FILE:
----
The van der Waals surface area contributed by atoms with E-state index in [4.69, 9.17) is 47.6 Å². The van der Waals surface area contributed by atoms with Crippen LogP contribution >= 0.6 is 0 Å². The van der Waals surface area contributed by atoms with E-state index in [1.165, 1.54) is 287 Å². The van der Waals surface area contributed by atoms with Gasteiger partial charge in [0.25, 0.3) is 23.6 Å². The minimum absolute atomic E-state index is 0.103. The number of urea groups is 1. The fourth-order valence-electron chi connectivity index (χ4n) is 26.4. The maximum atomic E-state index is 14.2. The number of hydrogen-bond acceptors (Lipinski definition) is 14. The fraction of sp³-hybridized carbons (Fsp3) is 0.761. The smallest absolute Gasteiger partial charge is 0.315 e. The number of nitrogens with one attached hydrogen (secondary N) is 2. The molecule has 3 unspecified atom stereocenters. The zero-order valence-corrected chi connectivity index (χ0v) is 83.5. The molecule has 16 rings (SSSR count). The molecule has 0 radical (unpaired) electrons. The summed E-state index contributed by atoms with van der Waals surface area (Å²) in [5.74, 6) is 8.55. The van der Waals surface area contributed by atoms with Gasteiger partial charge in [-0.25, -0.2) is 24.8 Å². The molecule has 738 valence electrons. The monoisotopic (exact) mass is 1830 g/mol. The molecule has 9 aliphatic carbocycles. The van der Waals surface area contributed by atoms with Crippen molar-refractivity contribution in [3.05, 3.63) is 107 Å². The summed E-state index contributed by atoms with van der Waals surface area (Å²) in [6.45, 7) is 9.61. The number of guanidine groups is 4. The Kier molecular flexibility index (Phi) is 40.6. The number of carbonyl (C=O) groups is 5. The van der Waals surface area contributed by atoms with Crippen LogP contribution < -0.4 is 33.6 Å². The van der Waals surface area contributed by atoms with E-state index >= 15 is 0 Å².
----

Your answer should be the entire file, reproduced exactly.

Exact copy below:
The van der Waals surface area contributed by atoms with E-state index in [4.69, 9.17) is 47.6 Å². The van der Waals surface area contributed by atoms with Crippen LogP contribution >= 0.6 is 0 Å². The van der Waals surface area contributed by atoms with E-state index in [1.165, 1.54) is 287 Å². The van der Waals surface area contributed by atoms with Gasteiger partial charge in [0.25, 0.3) is 23.6 Å². The minimum absolute atomic E-state index is 0.103. The number of urea groups is 1. The fourth-order valence-electron chi connectivity index (χ4n) is 26.4. The maximum atomic E-state index is 14.2. The number of hydrogen-bond acceptors (Lipinski definition) is 14. The fraction of sp³-hybridized carbons (Fsp3) is 0.761. The smallest absolute Gasteiger partial charge is 0.315 e. The number of nitrogens with one attached hydrogen (secondary N) is 2. The molecule has 3 unspecified atom stereocenters. The zero-order valence-corrected chi connectivity index (χ0v) is 83.5. The molecule has 16 rings (SSSR count). The molecule has 0 radical (unpaired) electrons. The summed E-state index contributed by atoms with van der Waals surface area (Å²) in [5.74, 6) is 8.55. The van der Waals surface area contributed by atoms with Gasteiger partial charge in [-0.25, -0.2) is 24.8 Å². The molecule has 738 valence electrons. The monoisotopic (exact) mass is 1830 g/mol. The molecule has 9 aliphatic carbocycles. The van der Waals surface area contributed by atoms with Crippen molar-refractivity contribution in [3.05, 3.63) is 107 Å². The summed E-state index contributed by atoms with van der Waals surface area (Å²) in [6.45, 7) is 9.61. The number of guanidine groups is 4. The Kier molecular flexibility index (Phi) is 40.6. The number of carbonyl (C=O) groups is 5. The van der Waals surface area contributed by atoms with Crippen LogP contribution < -0.4 is 33.6 Å². The van der Waals surface area contributed by atoms with E-state index >= 15 is 0 Å².